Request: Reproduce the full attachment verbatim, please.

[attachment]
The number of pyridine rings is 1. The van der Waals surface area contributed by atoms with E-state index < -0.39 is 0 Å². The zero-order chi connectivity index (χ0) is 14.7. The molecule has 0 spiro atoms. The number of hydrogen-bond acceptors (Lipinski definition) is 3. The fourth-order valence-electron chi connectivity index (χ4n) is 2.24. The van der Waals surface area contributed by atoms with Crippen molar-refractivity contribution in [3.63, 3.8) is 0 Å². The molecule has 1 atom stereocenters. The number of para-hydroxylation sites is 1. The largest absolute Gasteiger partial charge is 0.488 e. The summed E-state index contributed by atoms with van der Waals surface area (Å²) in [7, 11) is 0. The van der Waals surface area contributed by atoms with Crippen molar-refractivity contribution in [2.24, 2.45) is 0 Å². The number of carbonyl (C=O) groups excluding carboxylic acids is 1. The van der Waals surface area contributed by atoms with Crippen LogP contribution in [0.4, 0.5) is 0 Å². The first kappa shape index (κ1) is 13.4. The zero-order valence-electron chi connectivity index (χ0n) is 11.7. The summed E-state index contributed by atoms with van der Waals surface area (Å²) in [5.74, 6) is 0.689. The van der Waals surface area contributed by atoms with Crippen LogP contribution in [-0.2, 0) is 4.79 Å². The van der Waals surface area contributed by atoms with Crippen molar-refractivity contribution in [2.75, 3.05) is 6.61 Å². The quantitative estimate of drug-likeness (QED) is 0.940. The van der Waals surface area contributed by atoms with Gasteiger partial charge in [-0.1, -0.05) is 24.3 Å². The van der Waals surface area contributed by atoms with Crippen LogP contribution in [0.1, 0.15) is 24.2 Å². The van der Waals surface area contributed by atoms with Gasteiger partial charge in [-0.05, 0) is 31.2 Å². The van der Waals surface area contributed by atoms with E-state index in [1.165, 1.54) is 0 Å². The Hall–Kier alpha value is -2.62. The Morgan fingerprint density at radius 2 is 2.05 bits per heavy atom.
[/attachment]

The number of pyridine rings is 1. The van der Waals surface area contributed by atoms with E-state index < -0.39 is 0 Å². The zero-order chi connectivity index (χ0) is 14.7. The molecule has 0 spiro atoms. The number of hydrogen-bond acceptors (Lipinski definition) is 3. The fourth-order valence-electron chi connectivity index (χ4n) is 2.24. The van der Waals surface area contributed by atoms with Crippen molar-refractivity contribution in [3.63, 3.8) is 0 Å². The molecule has 1 atom stereocenters. The number of para-hydroxylation sites is 1. The largest absolute Gasteiger partial charge is 0.488 e. The summed E-state index contributed by atoms with van der Waals surface area (Å²) in [7, 11) is 0. The van der Waals surface area contributed by atoms with Crippen molar-refractivity contribution in [2.24, 2.45) is 0 Å². The number of carbonyl (C=O) groups excluding carboxylic acids is 1. The van der Waals surface area contributed by atoms with Crippen LogP contribution in [0.4, 0.5) is 0 Å². The first kappa shape index (κ1) is 13.4. The zero-order valence-electron chi connectivity index (χ0n) is 11.7. The summed E-state index contributed by atoms with van der Waals surface area (Å²) in [5.74, 6) is 0.689. The van der Waals surface area contributed by atoms with Crippen LogP contribution in [-0.2, 0) is 4.79 Å². The van der Waals surface area contributed by atoms with Crippen molar-refractivity contribution in [2.75, 3.05) is 6.61 Å². The quantitative estimate of drug-likeness (QED) is 0.940. The van der Waals surface area contributed by atoms with Gasteiger partial charge in [-0.1, -0.05) is 24.3 Å². The van der Waals surface area contributed by atoms with Crippen LogP contribution in [0.1, 0.15) is 24.2 Å². The van der Waals surface area contributed by atoms with Gasteiger partial charge in [-0.05, 0) is 31.2 Å². The van der Waals surface area contributed by atoms with E-state index in [1.165, 1.54) is 0 Å². The Hall–Kier alpha value is -2.62. The Morgan fingerprint density at radius 2 is 2.05 bits per heavy atom.